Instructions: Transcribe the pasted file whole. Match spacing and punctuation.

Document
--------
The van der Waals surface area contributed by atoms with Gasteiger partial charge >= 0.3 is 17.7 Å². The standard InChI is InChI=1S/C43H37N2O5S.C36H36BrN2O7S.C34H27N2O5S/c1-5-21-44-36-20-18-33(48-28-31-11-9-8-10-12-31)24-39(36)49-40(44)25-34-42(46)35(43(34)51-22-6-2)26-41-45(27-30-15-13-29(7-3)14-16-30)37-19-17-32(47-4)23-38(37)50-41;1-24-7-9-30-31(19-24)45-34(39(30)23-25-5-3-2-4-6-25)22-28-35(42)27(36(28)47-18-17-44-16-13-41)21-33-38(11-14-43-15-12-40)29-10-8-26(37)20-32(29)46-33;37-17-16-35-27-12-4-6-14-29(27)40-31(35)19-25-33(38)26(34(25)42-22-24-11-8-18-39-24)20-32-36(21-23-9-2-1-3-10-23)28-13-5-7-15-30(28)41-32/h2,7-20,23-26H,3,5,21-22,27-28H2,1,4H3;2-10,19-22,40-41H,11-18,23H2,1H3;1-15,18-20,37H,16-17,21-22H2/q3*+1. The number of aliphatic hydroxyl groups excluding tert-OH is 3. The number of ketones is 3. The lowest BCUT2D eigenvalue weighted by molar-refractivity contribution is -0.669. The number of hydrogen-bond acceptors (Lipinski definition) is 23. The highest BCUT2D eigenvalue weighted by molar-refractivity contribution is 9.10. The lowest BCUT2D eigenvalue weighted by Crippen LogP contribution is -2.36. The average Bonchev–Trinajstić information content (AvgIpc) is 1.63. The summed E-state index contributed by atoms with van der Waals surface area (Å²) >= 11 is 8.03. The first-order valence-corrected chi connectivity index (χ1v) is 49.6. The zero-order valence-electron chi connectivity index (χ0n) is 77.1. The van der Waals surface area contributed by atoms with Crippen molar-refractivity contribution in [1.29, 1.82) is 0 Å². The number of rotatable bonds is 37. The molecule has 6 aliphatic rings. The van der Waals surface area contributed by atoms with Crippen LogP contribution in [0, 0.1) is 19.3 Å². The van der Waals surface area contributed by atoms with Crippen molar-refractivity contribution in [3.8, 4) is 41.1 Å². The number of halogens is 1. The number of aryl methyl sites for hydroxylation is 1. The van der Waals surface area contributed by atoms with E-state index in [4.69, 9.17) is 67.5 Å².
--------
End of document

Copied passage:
The van der Waals surface area contributed by atoms with Gasteiger partial charge >= 0.3 is 17.7 Å². The standard InChI is InChI=1S/C43H37N2O5S.C36H36BrN2O7S.C34H27N2O5S/c1-5-21-44-36-20-18-33(48-28-31-11-9-8-10-12-31)24-39(36)49-40(44)25-34-42(46)35(43(34)51-22-6-2)26-41-45(27-30-15-13-29(7-3)14-16-30)37-19-17-32(47-4)23-38(37)50-41;1-24-7-9-30-31(19-24)45-34(39(30)23-25-5-3-2-4-6-25)22-28-35(42)27(36(28)47-18-17-44-16-13-41)21-33-38(11-14-43-15-12-40)29-10-8-26(37)20-32(29)46-33;37-17-16-35-27-12-4-6-14-29(27)40-31(35)19-25-33(38)26(34(25)42-22-24-11-8-18-39-24)20-32-36(21-23-9-2-1-3-10-23)28-13-5-7-15-30(28)41-32/h2,7-20,23-26H,3,5,21-22,27-28H2,1,4H3;2-10,19-22,40-41H,11-18,23H2,1H3;1-15,18-20,37H,16-17,21-22H2/q3*+1. The number of aliphatic hydroxyl groups excluding tert-OH is 3. The number of ketones is 3. The lowest BCUT2D eigenvalue weighted by molar-refractivity contribution is -0.669. The number of hydrogen-bond acceptors (Lipinski definition) is 23. The highest BCUT2D eigenvalue weighted by molar-refractivity contribution is 9.10. The lowest BCUT2D eigenvalue weighted by Crippen LogP contribution is -2.36. The average Bonchev–Trinajstić information content (AvgIpc) is 1.63. The summed E-state index contributed by atoms with van der Waals surface area (Å²) >= 11 is 8.03. The first-order valence-corrected chi connectivity index (χ1v) is 49.6. The zero-order valence-electron chi connectivity index (χ0n) is 77.1. The van der Waals surface area contributed by atoms with Crippen molar-refractivity contribution in [1.29, 1.82) is 0 Å². The number of rotatable bonds is 37. The molecule has 6 aliphatic rings. The van der Waals surface area contributed by atoms with Crippen LogP contribution in [0, 0.1) is 19.3 Å². The van der Waals surface area contributed by atoms with Crippen molar-refractivity contribution in [3.8, 4) is 41.1 Å². The number of halogens is 1. The number of aryl methyl sites for hydroxylation is 1. The van der Waals surface area contributed by atoms with E-state index in [4.69, 9.17) is 67.5 Å².